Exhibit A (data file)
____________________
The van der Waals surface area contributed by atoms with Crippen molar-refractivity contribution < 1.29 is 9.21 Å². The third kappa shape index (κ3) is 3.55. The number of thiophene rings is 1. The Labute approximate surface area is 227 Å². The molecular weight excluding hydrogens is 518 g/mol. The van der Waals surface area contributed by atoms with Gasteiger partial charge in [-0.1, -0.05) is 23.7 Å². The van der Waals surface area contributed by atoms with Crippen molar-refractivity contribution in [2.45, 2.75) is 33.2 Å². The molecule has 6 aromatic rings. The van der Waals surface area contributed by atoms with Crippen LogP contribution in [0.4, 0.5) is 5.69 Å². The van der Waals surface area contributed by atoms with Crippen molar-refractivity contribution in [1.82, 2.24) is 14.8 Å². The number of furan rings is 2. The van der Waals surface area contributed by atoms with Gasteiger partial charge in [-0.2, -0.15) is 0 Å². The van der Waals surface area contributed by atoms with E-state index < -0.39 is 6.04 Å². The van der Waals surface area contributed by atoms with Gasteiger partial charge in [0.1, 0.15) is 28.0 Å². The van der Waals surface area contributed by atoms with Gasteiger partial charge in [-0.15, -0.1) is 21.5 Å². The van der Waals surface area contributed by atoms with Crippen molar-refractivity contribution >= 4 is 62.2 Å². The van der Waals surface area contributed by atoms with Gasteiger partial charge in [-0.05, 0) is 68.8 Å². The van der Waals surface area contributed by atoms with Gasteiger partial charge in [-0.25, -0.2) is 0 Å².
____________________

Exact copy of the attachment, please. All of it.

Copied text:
The van der Waals surface area contributed by atoms with Crippen molar-refractivity contribution < 1.29 is 9.21 Å². The third kappa shape index (κ3) is 3.55. The number of thiophene rings is 1. The Labute approximate surface area is 227 Å². The molecular weight excluding hydrogens is 518 g/mol. The van der Waals surface area contributed by atoms with Gasteiger partial charge in [-0.1, -0.05) is 23.7 Å². The van der Waals surface area contributed by atoms with Crippen molar-refractivity contribution in [2.45, 2.75) is 33.2 Å². The molecule has 6 aromatic rings. The van der Waals surface area contributed by atoms with Crippen LogP contribution in [0.4, 0.5) is 5.69 Å². The van der Waals surface area contributed by atoms with Crippen molar-refractivity contribution in [1.82, 2.24) is 14.8 Å². The number of furan rings is 2. The van der Waals surface area contributed by atoms with Gasteiger partial charge in [-0.2, -0.15) is 0 Å². The van der Waals surface area contributed by atoms with E-state index < -0.39 is 6.04 Å². The van der Waals surface area contributed by atoms with Gasteiger partial charge in [0.1, 0.15) is 28.0 Å². The van der Waals surface area contributed by atoms with Gasteiger partial charge in [-0.15, -0.1) is 21.5 Å². The van der Waals surface area contributed by atoms with Crippen molar-refractivity contribution >= 4 is 62.2 Å². The van der Waals surface area contributed by atoms with Gasteiger partial charge in [-0.05, 0) is 68.8 Å². The van der Waals surface area contributed by atoms with Gasteiger partial charge in [-0.25, -0.2) is 0 Å².